Brazil is recognized world-wide for its high-quality and strong coffee. Cafezinho (little coffee) is a small cup of sweetened coffee which is usually served for free after meals on restaurants. Breakfast in Brazil is called café da manhã (morning coffee), while café com pão (coffee with bread) is a synonym for a light evening meal.
Mate is a type of tea that's very high in caffeine, and often served chilled. It has been losing popularity over time, but is still consumed all around the country. Chimarrão is the heated equivalent of mate. It can be found in the south, and is highly appreciated by the gaúchos. Unlike mate, chimarrão is still very popular. Be careful though; it's usually taken very hot! Terere is a cold version of Chimarrão common in Mato Grosso.
If you're on the beach on a hot day, nothing beats coconut water, or água de côco.
If you want a Coca-Cola in Brazil, ask for coca, as "cola" means "glue", in Portuguese.
Guaraná is a carbonated soft drink made from a berry (the guaraná) native to the Amazon area; It is as popular as Coca-Cola and the major brands are Antarctica, Kuat and Brahma.
Fruit juices are very popular in Brasil. There are fruit juice bars at nearly every corner. It's worth tasting them. Açai (made of a fruit from the amazon)for example is absolutely delicious and very nutricious on top of that. It is normally served cold and has a consistency of soft ice. Maracuja (=passion fruit) is also a great juicy experience. Best is to try your way through the list and name your personal favorite.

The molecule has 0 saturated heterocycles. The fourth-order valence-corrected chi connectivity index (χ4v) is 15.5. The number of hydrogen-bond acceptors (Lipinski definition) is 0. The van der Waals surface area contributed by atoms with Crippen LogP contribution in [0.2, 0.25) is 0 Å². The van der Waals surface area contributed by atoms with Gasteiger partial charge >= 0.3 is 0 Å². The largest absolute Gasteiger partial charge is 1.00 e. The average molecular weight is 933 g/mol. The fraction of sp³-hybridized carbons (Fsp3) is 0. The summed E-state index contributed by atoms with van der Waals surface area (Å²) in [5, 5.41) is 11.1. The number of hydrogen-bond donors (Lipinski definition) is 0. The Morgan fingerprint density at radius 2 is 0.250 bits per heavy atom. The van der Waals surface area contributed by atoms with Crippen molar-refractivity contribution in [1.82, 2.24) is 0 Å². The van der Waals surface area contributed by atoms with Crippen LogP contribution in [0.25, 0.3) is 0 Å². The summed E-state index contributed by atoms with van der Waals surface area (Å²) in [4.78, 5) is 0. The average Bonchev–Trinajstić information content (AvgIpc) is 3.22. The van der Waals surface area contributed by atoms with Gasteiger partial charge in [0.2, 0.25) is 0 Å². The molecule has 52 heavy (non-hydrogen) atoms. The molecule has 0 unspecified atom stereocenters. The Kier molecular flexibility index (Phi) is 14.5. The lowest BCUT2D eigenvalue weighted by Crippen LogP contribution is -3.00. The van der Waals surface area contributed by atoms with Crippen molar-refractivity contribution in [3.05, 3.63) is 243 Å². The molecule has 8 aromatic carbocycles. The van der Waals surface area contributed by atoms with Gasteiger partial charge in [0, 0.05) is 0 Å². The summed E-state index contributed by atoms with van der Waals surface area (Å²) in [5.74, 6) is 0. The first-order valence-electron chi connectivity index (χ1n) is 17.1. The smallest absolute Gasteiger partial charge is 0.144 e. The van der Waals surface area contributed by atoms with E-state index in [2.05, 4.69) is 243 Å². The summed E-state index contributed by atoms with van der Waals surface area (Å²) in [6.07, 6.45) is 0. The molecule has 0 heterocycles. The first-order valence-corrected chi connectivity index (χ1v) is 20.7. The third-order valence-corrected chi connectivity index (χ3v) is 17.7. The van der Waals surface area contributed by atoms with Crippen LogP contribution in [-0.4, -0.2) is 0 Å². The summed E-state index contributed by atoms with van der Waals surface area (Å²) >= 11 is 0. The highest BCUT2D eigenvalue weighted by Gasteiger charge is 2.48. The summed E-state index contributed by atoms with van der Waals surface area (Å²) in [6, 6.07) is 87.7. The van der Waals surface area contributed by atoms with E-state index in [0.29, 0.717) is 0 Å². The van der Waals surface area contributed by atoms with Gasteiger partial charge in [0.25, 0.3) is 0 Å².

Hotels are plentiful in just about all areas of Brazil.
In wilderness areas like the Pantanal, travelers usually stay in fazendas, which are ranches with guest facilities.
Motel is the local term for a "sex hotel", so be careful.
One of the unfortunate sides of travel in Brazil is the epidemic of violent street crime. Brazil's large cities are notorious for attacks against foreigners and locals alike. Take extra precautions to keep yourself safe while travelling in Brazil.
Use your hotel's safe for any valuables, or, better yet, leave anything you don't really need safe at home. Avoid carrying large amounts of cash, wearing expensive or expensive-looking jewelry, and carrying any unnecessary electronic gear, loose purses or bags. Try to stash some extra money in a hidden spot on your person -- such as a shoe or money belt -- to make sure you can get back to your hotel.
When buying drinks from street vendors, you're expected to take a straw, since the water used to cool the bottles is sometimes not fit for consumption.
Vaccination against malaria and yellow fever may be necessary if you are traveling to central-western (Mato Grosso) or northern (Amazon) regions. If you're arriving from Peru, Colombia and Bolivia countries, the vaccination of yellow fever is necessary.
In areas with dengue, if you fill ill after being attacked by mosquitoes avoid taking aspirin.
Brazil has international country telephone code 55 and two digit area codes. Most phone numbers are eight digits long, but some are still seven digits long. The number of digits was increased from seven to eight recently in some areas, meaning you might still find some old seven digit phone numbers which won't work unless you prepend another digit (which depends on the area code and the first digit of the original number).
Eight digit numbers beginning with digits 2 to 6 are land lines, while eight digit numbers beginning with digits 7 to 9 are mobile phones.
Most places use the following emergency numbers:
To dial to another area code or to another country, you must chose a carrier using a two-digit carrier code. Which carriers are available depends on the area you are dialing from and on the area you are dialing to. Carriers 21 (Embratel) and 23 (Intelig) are available in all areas.
The international phone number format for Brazil is +55-(area code)-(phone number)
Public payphones use a prepaid card with a number of credits. The cards cannot be recharged. Some payphones might not be able to do international calls.